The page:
Qualtrics recently gathered HR leaders for a weeklong series of webinars focused on recruiting, employee engagement, talent development, and leadership.
In one of the first TalentWeek webinars, Employee Engagement to Accelerate Business Results, Louis Efron and Juliana Bednarski of Tesla spoke about how their organization is incorporating employee engagement into its core business strategy.
Tesla was recently named Forbes’ most innovative company. According to Efron and Bednarski, the key drivers of Tesla’s innovation and industry leadership have been Tesla’s purpose, exceptional people and leaders, and active engagement of each individual in the organization.
Tesla views engagement as more than a ‘nice to have’. Efron and Bednarski argue that that in today’s uber-competitive market for top talent, engagement is a ‘must’ in order to attract and keep the best employees. Additionally, higher employee engagement directly correlates to better customer experience.
Put into metrics, Tesla has found that engaged teams have:
- 15% more profitability
- 30% more productivity
- 12% higher customer engagement
- 30% less turnover
- 62% less safety issues
- 37% less absenteeism (i.e., calling in sick)
Efron and Bednarski shared their recent success measuring employee engagement and leveraging that engagement to empower employees and strengthen Tesla as a whole through their Tesla360 survey. This survey was distributed to every employee at Tesla and yielded a participation rate of 91%!
Based on their experience, Efron and Bednarski provided the following tips to better understand employee engagement in your company and use that as a platform to improve your own workplace:
1. Get people on board using a top-down approach
Enthusiasm from leadership goes a long way in garnering support at every level of the organization.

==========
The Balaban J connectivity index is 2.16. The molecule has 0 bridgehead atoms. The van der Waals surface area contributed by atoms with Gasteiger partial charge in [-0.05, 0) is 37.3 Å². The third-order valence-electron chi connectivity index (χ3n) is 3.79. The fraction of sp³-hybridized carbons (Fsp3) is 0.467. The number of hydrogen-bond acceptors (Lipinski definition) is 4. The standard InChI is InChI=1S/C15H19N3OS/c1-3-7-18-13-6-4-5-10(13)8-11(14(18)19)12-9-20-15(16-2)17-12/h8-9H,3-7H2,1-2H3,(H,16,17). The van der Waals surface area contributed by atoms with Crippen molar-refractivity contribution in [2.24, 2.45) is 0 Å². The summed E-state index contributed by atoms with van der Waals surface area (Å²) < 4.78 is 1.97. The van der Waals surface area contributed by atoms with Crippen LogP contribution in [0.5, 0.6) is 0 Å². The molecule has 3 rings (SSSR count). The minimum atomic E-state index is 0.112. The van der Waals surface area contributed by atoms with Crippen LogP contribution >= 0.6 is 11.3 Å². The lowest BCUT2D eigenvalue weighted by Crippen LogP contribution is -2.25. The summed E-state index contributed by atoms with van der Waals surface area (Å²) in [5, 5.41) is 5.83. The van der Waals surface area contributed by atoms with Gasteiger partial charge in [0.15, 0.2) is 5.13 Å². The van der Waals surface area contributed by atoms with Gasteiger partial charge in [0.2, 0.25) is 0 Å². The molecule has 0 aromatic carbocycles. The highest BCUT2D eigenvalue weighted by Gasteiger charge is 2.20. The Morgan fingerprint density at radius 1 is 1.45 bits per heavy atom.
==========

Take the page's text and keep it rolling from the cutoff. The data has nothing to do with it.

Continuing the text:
2. Communicate about your engagement survey using the same channels that you normally would
Tesla did not use a one-size-fits-all communication strategy to announce Tesla360 to employees. The HR team went to pre-shift meetings at the manufacturing plants and engineers’ all-hands meetings, in addition to communication to corporate employees through typical channels, like email.
3. Eliminate barriers to participation
Tesla360 had 18 questions (16 with a 1-5 scale answer, 2 open-ended answers). It took an average of 3 minutes to complete and was mobile enabled so people could take the survey anywhere.
4. Design the survey to reflect your organization’s brand
Tesla360 was clean and sleek to match its brand aesthetic.
5. Keep it anonymous
Anonymity is critical for employees to feel like they can be honest. Tesla communicated upfront that surveys would be anonymous and carried this through later data presentation and analysis.
6. Be timely and transparent
Tesla sent participation updates while the survey was active in order to drive participation. It then released results organization-wide within 2 weeks of closing the survey along with guidance as to how to interpret the data.
7. Make the data accessible
Tesla created a dashboard to present the data in an easily digestible format (e.g., mean answer, response rate, score distribution, and delta from company average), which allowed employees to take a surface view or a deep dive into the data.
8. Be Flexible
Tesla had planned for designated HR Business Partners to moderate team conversations regarding the data, but managers were so enthusiastic to lead follow-up action planning sessions that the original plan was not feasible. Efron and Bednarski’s team pivoted and developed training documents and videos that enabled managers to facilitate their own action planning sessions.
9. Discuss the Data
Instead of reporting results to team members, managers facilitated discussion amongst their teams by asking questions of their employees like, “What surprised you about the data?” and, for the scaled questions, “What would a 5-out-of-5 look like to you?”
10. Use the Data
Tesla required every action planning session to finish with one ‘action’ – one change that the team would make based on its analysis and discussion of the Tesla360 results. Each manager recorded their team’s ‘action’ so that they could track progress toward their stated goal and so Tesla could assess where similar ‘actions’ were concentrated or if there were any particular ‘actions’ trending throughout the company.
Moving forward, Tesla plans to continue building on its first round of Tesla360 surveys. Tesla will look to leverage the resulting longitudinal data to better engage its employees, because as Efron said, “Caring for people is the right thing to do, but caring for people also translates into business results.”